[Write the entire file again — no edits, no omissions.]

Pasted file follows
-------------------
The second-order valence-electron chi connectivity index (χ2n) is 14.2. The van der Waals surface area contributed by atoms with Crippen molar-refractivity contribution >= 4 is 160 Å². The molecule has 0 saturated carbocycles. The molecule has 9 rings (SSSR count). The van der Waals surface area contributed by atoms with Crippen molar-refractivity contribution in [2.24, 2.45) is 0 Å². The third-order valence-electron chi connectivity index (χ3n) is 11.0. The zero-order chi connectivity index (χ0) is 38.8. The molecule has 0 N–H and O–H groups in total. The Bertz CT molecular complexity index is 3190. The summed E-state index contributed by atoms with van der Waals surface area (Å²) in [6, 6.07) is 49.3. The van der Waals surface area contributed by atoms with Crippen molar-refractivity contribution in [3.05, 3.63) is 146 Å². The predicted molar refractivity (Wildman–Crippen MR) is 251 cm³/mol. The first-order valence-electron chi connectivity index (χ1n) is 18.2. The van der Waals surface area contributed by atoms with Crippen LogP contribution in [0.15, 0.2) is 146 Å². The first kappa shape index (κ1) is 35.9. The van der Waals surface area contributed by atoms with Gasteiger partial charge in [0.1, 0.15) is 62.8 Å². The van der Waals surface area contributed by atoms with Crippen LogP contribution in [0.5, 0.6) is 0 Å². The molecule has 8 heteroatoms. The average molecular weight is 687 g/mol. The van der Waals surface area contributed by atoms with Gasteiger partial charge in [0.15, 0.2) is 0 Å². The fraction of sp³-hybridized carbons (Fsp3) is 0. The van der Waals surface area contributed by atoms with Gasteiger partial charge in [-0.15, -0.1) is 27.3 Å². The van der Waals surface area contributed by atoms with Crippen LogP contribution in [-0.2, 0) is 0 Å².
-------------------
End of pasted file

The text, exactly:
The second-order valence-electron chi connectivity index (χ2n) is 14.2. The van der Waals surface area contributed by atoms with Crippen molar-refractivity contribution >= 4 is 160 Å². The molecule has 0 saturated carbocycles. The molecule has 9 rings (SSSR count). The van der Waals surface area contributed by atoms with Crippen molar-refractivity contribution in [2.24, 2.45) is 0 Å². The third-order valence-electron chi connectivity index (χ3n) is 11.0. The zero-order chi connectivity index (χ0) is 38.8. The molecule has 0 N–H and O–H groups in total. The Bertz CT molecular complexity index is 3190. The summed E-state index contributed by atoms with van der Waals surface area (Å²) in [6, 6.07) is 49.3. The van der Waals surface area contributed by atoms with Crippen molar-refractivity contribution in [3.05, 3.63) is 146 Å². The predicted molar refractivity (Wildman–Crippen MR) is 251 cm³/mol. The first-order valence-electron chi connectivity index (χ1n) is 18.2. The van der Waals surface area contributed by atoms with Crippen LogP contribution in [0.15, 0.2) is 146 Å². The first kappa shape index (κ1) is 35.9. The van der Waals surface area contributed by atoms with Gasteiger partial charge in [0.1, 0.15) is 62.8 Å². The van der Waals surface area contributed by atoms with Crippen LogP contribution in [0.5, 0.6) is 0 Å². The molecule has 8 heteroatoms. The average molecular weight is 687 g/mol. The van der Waals surface area contributed by atoms with Gasteiger partial charge in [0.15, 0.2) is 0 Å². The fraction of sp³-hybridized carbons (Fsp3) is 0. The van der Waals surface area contributed by atoms with Gasteiger partial charge in [-0.15, -0.1) is 27.3 Å². The van der Waals surface area contributed by atoms with Crippen LogP contribution in [-0.2, 0) is 0 Å².